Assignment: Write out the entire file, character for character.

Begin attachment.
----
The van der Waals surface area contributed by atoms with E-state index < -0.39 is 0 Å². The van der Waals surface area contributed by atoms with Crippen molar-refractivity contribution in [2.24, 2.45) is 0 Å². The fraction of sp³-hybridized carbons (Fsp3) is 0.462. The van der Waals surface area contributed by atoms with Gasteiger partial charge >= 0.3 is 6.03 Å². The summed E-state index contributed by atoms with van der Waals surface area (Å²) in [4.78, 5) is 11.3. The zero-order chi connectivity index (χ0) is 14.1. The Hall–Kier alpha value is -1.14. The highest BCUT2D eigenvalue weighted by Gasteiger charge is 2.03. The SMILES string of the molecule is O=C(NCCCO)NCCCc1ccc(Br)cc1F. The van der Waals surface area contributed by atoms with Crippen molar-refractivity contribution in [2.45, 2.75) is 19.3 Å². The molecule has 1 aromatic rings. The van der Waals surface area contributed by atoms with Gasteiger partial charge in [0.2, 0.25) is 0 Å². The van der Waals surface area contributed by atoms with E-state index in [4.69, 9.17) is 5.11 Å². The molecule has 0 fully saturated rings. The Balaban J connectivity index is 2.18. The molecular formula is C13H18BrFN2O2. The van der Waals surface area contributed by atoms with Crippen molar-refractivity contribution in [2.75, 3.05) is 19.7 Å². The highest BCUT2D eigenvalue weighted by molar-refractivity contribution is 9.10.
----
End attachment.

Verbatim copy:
The van der Waals surface area contributed by atoms with E-state index < -0.39 is 0 Å². The van der Waals surface area contributed by atoms with Crippen molar-refractivity contribution in [2.24, 2.45) is 0 Å². The fraction of sp³-hybridized carbons (Fsp3) is 0.462. The van der Waals surface area contributed by atoms with Gasteiger partial charge >= 0.3 is 6.03 Å². The summed E-state index contributed by atoms with van der Waals surface area (Å²) in [4.78, 5) is 11.3. The zero-order chi connectivity index (χ0) is 14.1. The Hall–Kier alpha value is -1.14. The highest BCUT2D eigenvalue weighted by Gasteiger charge is 2.03. The SMILES string of the molecule is O=C(NCCCO)NCCCc1ccc(Br)cc1F. The van der Waals surface area contributed by atoms with Crippen molar-refractivity contribution in [2.45, 2.75) is 19.3 Å². The molecule has 1 aromatic rings. The van der Waals surface area contributed by atoms with Gasteiger partial charge in [0.2, 0.25) is 0 Å². The van der Waals surface area contributed by atoms with E-state index in [4.69, 9.17) is 5.11 Å². The molecule has 0 fully saturated rings. The Balaban J connectivity index is 2.18. The molecular formula is C13H18BrFN2O2. The van der Waals surface area contributed by atoms with Crippen molar-refractivity contribution in [2.75, 3.05) is 19.7 Å². The highest BCUT2D eigenvalue weighted by molar-refractivity contribution is 9.10.